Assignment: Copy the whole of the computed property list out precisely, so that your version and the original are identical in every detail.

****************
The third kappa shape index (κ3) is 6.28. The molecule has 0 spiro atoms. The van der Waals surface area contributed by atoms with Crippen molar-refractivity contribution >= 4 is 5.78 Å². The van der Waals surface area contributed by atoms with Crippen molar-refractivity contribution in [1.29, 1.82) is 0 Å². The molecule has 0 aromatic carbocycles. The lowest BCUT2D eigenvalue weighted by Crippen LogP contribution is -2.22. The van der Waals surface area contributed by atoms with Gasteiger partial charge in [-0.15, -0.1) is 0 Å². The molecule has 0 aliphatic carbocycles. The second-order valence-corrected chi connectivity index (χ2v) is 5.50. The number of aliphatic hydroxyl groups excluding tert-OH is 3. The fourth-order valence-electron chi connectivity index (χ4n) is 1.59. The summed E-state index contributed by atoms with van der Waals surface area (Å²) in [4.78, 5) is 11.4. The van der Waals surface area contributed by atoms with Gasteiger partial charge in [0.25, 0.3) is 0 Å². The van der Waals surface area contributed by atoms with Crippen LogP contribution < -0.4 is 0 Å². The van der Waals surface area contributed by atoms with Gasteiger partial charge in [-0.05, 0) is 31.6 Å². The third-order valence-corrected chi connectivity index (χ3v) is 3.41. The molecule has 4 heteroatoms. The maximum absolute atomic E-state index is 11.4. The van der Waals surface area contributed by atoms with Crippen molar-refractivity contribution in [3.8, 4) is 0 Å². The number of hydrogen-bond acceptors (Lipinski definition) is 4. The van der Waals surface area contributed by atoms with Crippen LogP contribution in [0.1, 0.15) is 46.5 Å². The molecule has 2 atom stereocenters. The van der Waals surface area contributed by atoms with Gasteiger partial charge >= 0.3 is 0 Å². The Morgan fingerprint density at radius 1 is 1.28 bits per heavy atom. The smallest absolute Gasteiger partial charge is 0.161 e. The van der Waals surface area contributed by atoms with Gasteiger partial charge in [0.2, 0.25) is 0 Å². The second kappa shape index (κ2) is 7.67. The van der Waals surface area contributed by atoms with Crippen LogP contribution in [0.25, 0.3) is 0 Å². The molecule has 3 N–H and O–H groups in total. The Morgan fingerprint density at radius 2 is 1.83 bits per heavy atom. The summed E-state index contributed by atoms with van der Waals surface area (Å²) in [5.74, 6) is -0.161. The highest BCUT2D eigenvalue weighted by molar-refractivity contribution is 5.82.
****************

The third kappa shape index (κ3) is 6.28. The molecule has 0 spiro atoms. The van der Waals surface area contributed by atoms with Crippen molar-refractivity contribution >= 4 is 5.78 Å². The van der Waals surface area contributed by atoms with Crippen molar-refractivity contribution in [1.29, 1.82) is 0 Å². The molecule has 0 aromatic carbocycles. The lowest BCUT2D eigenvalue weighted by Crippen LogP contribution is -2.22. The van der Waals surface area contributed by atoms with Gasteiger partial charge in [-0.15, -0.1) is 0 Å². The molecule has 0 aliphatic carbocycles. The second-order valence-corrected chi connectivity index (χ2v) is 5.50. The number of aliphatic hydroxyl groups excluding tert-OH is 3. The fourth-order valence-electron chi connectivity index (χ4n) is 1.59. The summed E-state index contributed by atoms with van der Waals surface area (Å²) in [4.78, 5) is 11.4. The van der Waals surface area contributed by atoms with Gasteiger partial charge in [0.25, 0.3) is 0 Å². The van der Waals surface area contributed by atoms with Crippen LogP contribution < -0.4 is 0 Å². The van der Waals surface area contributed by atoms with Gasteiger partial charge in [-0.05, 0) is 31.6 Å². The third-order valence-corrected chi connectivity index (χ3v) is 3.41. The molecule has 4 heteroatoms. The maximum absolute atomic E-state index is 11.4. The van der Waals surface area contributed by atoms with Crippen molar-refractivity contribution in [3.8, 4) is 0 Å². The number of hydrogen-bond acceptors (Lipinski definition) is 4. The van der Waals surface area contributed by atoms with Crippen LogP contribution in [0.1, 0.15) is 46.5 Å². The molecule has 2 atom stereocenters. The van der Waals surface area contributed by atoms with Gasteiger partial charge >= 0.3 is 0 Å². The Morgan fingerprint density at radius 1 is 1.28 bits per heavy atom. The smallest absolute Gasteiger partial charge is 0.161 e. The van der Waals surface area contributed by atoms with Gasteiger partial charge in [0.2, 0.25) is 0 Å². The second kappa shape index (κ2) is 7.67. The van der Waals surface area contributed by atoms with Crippen LogP contribution in [0.25, 0.3) is 0 Å². The molecule has 3 N–H and O–H groups in total. The Morgan fingerprint density at radius 2 is 1.83 bits per heavy atom. The summed E-state index contributed by atoms with van der Waals surface area (Å²) in [5.74, 6) is -0.161. The highest BCUT2D eigenvalue weighted by molar-refractivity contribution is 5.82.